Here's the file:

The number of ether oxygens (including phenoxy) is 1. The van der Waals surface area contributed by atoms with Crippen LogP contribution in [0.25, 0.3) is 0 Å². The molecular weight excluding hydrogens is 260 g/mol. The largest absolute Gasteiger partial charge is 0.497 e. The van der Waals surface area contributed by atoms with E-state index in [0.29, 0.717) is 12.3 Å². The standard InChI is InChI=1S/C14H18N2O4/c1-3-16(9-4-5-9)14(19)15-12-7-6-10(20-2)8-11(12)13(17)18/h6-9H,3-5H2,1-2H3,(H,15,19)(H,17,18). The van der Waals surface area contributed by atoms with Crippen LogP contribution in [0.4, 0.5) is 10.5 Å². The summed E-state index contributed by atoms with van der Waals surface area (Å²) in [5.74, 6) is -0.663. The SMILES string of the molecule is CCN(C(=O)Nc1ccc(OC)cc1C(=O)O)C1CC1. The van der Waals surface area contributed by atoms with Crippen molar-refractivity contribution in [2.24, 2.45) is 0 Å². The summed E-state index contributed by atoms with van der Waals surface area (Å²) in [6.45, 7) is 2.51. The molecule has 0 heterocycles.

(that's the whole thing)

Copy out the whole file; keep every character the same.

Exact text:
The number of ether oxygens (including phenoxy) is 1. The van der Waals surface area contributed by atoms with Crippen LogP contribution in [0.25, 0.3) is 0 Å². The molecular weight excluding hydrogens is 260 g/mol. The largest absolute Gasteiger partial charge is 0.497 e. The van der Waals surface area contributed by atoms with E-state index in [0.29, 0.717) is 12.3 Å². The standard InChI is InChI=1S/C14H18N2O4/c1-3-16(9-4-5-9)14(19)15-12-7-6-10(20-2)8-11(12)13(17)18/h6-9H,3-5H2,1-2H3,(H,15,19)(H,17,18). The van der Waals surface area contributed by atoms with Crippen LogP contribution in [0.4, 0.5) is 10.5 Å². The summed E-state index contributed by atoms with van der Waals surface area (Å²) in [5.74, 6) is -0.663. The SMILES string of the molecule is CCN(C(=O)Nc1ccc(OC)cc1C(=O)O)C1CC1. The van der Waals surface area contributed by atoms with Crippen molar-refractivity contribution in [2.24, 2.45) is 0 Å². The summed E-state index contributed by atoms with van der Waals surface area (Å²) in [6.45, 7) is 2.51. The molecule has 0 heterocycles.